Naturalized induction is an open problem in Friendly AI: Build an algorithm for producing accurate generalizations and predictions from data sets, that treats itself, its data inputs, and its hypothesis outputs as reducible to its physical posits. More broadly, design a workable reasoning method that allows the reasoner to treat itself as fully embedded in the world it's reasoning about.
Naturalized inductors are associated with naturalism in contrast to 'Cartesian' inductors, reasoners that assume a strict boundary between themselves and their environments. The standard example of an idealization of Cartesian induction is Solomonoff induction, an uncomputable but theoretically fruitful specification of a hypothesis space, prior probability distribution, and consistent reassignment of probabilities given data inputs. As Solomonoff induction is currently the leading contender for a formalization of universally correct — albeit physically unrealizable — inductive reasoning, an essential step in formally defining the problem of naturalized induction will be evaluating the limitations of Solomonoff inductors such as AIXI.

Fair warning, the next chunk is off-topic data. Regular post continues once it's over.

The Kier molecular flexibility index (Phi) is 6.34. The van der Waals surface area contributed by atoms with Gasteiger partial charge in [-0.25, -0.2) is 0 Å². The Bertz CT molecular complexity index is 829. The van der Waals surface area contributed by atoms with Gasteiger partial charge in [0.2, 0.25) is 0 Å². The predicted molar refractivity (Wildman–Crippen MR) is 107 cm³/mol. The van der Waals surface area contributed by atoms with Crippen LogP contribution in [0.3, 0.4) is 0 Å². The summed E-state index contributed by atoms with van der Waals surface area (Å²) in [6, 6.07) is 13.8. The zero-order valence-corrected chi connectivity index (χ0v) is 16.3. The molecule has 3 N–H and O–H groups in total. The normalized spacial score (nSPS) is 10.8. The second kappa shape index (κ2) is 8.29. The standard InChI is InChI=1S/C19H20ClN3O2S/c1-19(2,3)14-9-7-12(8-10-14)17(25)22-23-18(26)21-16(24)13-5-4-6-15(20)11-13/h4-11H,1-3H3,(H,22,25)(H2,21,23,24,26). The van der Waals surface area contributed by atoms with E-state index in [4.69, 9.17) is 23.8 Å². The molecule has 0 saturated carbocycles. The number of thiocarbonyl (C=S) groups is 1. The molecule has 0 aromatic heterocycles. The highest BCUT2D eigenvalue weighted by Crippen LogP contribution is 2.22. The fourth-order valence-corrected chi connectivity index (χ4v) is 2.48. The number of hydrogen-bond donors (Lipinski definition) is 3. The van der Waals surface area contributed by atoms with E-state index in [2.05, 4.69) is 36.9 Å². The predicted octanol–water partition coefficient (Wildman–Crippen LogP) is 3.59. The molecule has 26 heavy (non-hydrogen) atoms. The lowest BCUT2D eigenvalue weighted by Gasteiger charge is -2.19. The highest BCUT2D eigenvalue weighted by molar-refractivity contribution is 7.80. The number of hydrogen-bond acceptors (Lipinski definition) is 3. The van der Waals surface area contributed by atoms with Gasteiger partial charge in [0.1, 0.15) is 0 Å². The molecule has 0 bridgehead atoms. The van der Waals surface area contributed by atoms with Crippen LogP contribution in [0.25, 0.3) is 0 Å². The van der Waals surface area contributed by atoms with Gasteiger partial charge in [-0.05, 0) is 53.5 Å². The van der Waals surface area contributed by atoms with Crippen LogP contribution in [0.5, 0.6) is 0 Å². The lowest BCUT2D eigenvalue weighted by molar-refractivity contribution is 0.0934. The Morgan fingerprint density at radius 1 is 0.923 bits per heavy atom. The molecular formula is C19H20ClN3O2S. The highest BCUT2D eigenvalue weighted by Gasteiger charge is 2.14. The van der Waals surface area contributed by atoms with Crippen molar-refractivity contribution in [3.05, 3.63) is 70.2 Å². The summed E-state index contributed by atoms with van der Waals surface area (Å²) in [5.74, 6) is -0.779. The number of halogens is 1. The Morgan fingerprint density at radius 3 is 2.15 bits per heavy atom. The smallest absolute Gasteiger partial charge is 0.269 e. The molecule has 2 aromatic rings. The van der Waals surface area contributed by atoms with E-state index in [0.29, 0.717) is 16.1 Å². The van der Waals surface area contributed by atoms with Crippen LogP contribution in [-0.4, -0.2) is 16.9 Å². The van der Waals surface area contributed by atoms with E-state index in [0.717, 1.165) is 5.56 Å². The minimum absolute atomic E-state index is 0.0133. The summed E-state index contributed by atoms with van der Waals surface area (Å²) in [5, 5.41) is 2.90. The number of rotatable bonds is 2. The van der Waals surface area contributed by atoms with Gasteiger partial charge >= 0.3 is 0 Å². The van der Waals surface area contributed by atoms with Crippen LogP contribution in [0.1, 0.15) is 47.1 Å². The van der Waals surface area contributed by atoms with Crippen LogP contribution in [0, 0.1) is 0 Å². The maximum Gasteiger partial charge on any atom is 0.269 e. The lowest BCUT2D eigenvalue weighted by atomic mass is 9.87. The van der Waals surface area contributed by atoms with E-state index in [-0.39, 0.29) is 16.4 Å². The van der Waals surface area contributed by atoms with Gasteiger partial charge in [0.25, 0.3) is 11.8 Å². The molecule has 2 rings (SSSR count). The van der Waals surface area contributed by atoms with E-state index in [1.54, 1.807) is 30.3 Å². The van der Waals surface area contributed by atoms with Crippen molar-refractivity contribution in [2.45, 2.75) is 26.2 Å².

Sequece by Rob Bensinger, imported from the wiki. Additional material after the sequence: Formalizing Two Problems of Realistic World-Models by Nate Soares.